Open the pelvic brim with Walcher's "Opening the Brim" Position (only effective during contractions)

Open-knee stretch in the pool (Inverted Walcher's in the pool during 3 contractions)

Again, helping baby rotate to the LOT, LOA, or OA fetal positions so the head fits more readily

Helping the baby tuck his chin with the abdominal lift and with circles on a birthing ball

  

What does labor look like when the baby isn’t engaged?

Early labor can go on for a day or two or three. Sometimes the woman thinks her starter is broken. This is because the labor can start and stop as the baby tries to get into the pelvic brim. Not all unengaged labors begin this way, but it is quite common.

Contractions can be quite strong, long, close together and painful until the baby makes it into the brim (when baby truly has to navigate the brim to get into it).

Women may not dilate beyond 3 cm when the baby remains high. Once the baby engages, perhaps because the baby rotated and dropped into the pelvis, then the labor often seems to stall. In this case, this is no problem. The uterus is resting. The mother can rest too, as long as her and baby's vital signs are good. 

Once the uterus is rested and the mother fed and slept, the labor will pick up. It won't seem as painful as it starts up again and the contractions will be more manageable. Then they will get closer and longer lasting and the cervix will open in response this time. Things will be more predictable and as expected when the baby's chin is tucked and the head fits the pelvis better.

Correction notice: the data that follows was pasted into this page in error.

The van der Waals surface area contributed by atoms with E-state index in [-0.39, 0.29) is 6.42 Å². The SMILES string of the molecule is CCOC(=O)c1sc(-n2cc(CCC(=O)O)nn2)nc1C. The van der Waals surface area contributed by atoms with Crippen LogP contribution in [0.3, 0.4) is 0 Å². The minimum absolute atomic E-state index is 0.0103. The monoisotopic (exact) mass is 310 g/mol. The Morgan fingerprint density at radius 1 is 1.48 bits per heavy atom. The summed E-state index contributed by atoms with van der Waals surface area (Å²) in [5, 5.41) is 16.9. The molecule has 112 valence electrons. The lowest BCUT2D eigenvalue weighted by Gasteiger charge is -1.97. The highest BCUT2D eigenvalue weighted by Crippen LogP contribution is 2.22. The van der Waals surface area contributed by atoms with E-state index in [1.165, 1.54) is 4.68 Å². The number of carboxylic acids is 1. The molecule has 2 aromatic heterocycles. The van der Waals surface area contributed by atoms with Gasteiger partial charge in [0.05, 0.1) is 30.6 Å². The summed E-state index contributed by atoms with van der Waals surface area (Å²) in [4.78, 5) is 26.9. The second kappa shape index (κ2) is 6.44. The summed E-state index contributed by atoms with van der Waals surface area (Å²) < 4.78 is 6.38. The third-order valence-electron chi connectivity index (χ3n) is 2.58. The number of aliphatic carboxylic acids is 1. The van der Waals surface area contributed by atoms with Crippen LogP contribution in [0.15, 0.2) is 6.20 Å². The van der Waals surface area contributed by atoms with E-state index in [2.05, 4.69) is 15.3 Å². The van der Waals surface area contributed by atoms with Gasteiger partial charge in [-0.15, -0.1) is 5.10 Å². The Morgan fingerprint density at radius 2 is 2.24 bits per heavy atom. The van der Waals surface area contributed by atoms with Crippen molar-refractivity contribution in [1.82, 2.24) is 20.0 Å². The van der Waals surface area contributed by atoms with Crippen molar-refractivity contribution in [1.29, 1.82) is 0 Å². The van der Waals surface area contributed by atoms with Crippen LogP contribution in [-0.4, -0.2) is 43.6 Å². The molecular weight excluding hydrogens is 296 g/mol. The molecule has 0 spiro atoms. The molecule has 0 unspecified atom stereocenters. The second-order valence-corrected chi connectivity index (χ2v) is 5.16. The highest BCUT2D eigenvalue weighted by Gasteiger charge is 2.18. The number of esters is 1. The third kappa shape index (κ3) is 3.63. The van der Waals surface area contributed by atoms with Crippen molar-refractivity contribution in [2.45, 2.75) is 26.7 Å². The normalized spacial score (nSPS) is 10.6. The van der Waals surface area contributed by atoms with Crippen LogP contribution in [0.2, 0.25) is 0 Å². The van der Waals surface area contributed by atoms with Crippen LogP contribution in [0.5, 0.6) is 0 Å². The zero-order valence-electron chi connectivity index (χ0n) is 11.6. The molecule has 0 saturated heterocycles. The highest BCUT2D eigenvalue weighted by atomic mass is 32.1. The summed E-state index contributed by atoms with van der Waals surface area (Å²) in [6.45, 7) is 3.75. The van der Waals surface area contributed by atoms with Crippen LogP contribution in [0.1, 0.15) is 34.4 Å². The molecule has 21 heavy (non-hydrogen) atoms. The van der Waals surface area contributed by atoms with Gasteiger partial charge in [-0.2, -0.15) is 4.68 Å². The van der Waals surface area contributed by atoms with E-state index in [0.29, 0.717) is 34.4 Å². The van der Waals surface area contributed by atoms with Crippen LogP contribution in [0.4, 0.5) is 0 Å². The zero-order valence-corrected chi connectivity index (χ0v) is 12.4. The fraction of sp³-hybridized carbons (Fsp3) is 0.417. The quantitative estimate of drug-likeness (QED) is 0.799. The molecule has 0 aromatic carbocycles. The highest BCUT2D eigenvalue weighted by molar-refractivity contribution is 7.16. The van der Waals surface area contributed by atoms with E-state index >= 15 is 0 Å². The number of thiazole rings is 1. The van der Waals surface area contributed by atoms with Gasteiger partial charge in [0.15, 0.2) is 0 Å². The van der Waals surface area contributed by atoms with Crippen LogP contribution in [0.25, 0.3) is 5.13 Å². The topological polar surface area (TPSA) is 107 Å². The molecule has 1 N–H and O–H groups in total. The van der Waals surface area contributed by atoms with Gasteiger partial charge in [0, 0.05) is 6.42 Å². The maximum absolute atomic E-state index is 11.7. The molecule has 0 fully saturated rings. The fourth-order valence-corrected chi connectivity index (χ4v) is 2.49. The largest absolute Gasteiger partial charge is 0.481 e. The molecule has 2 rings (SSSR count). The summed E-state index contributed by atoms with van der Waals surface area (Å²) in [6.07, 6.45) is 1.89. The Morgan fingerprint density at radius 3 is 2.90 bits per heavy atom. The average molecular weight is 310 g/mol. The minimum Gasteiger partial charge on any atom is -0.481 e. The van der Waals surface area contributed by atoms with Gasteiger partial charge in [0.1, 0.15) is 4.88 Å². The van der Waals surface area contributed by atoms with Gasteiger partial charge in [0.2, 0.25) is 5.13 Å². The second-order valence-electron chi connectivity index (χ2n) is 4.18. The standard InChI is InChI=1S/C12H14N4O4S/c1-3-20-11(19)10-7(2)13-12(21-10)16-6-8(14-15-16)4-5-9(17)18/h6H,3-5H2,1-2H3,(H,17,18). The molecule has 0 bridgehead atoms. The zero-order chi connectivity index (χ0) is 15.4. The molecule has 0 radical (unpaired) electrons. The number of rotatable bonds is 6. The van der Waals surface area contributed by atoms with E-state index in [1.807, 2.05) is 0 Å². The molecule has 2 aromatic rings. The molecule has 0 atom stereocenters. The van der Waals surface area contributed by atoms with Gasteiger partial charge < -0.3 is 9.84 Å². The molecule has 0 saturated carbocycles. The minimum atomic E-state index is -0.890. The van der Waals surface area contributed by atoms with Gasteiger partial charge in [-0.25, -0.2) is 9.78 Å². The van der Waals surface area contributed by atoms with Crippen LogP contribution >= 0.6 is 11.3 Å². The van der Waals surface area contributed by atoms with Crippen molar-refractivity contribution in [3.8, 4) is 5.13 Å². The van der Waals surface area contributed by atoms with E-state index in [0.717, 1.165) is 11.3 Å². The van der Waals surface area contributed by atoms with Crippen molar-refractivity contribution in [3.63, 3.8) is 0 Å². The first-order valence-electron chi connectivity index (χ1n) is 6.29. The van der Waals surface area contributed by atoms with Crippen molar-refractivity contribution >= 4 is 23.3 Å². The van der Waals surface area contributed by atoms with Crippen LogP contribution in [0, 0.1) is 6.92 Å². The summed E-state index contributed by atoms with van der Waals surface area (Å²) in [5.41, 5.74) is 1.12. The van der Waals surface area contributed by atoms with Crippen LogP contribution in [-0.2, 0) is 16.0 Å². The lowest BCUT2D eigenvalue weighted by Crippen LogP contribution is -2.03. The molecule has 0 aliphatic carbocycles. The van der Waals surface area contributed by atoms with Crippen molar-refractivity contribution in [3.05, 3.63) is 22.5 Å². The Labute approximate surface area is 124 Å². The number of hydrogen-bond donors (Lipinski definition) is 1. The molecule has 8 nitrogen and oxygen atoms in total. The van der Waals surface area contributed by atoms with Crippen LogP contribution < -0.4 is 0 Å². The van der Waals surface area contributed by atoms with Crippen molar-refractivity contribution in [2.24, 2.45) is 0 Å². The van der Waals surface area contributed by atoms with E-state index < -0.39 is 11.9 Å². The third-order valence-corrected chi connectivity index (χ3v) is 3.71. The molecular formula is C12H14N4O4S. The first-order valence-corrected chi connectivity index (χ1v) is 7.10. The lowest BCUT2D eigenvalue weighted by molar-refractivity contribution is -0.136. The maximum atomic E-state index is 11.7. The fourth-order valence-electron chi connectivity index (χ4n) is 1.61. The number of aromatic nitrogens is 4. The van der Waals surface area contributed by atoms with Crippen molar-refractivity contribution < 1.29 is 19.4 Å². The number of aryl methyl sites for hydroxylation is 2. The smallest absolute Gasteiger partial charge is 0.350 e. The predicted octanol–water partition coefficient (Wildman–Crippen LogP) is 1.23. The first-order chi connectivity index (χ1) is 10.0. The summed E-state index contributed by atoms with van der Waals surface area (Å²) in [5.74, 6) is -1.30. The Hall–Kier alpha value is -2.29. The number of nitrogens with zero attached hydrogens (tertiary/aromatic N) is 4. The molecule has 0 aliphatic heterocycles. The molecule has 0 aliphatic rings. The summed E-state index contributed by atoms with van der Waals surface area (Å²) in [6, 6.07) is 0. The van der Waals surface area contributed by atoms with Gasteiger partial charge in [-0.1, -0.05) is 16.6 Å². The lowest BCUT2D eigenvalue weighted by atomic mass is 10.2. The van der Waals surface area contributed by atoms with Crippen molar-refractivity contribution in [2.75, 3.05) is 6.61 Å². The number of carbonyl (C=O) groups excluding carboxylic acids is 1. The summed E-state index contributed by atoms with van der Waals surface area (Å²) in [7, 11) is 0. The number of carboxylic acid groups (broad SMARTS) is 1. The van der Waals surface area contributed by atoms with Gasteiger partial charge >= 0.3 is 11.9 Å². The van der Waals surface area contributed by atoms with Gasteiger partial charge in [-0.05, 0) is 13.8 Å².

Problems after engagement if baby’s head position wasn’t optimal

If the baby drops but the chin remains up, though the baby is coming down, the labor might still take a long time, depending on pelvic shape. We may then have to help open the midpelvis (ischial spines) and outlet.

The lunge is a wonderful technique for helping the baby when labor stalls at 0-station or below. The hip press is another.

 

If the baby drops but the head is tipped, as if the baby is listening to the outside world, in an asynclitic position, then the labor will remain long. Opening the midpelvis the head to pass through helps (lunge, sidelying release). See the article on asynclitism in Baby Positions.

 

Conclusion

Babies naturally engage in the pelvis when the broad ligament is soft enough and the brim open enough. Fetal chin tucking and coming down from the mother’s left side helps more babies fit more mother’s inlets.

Generally, we hope for flexion and rotation before engagement. This is most important when we find baby in the posterior position and high after 38 weeks.

Work on Balance before working on rotation and descent. Though, sometimes we have a time issue, as when a woman's membranes have released and when her provider has a time limit for her labor.  Descent from a non-optimal position may have additional challenges that may be met with maternal positioning and activities in labor.

Doing Balancing activities first will ease the coming active phase of labor.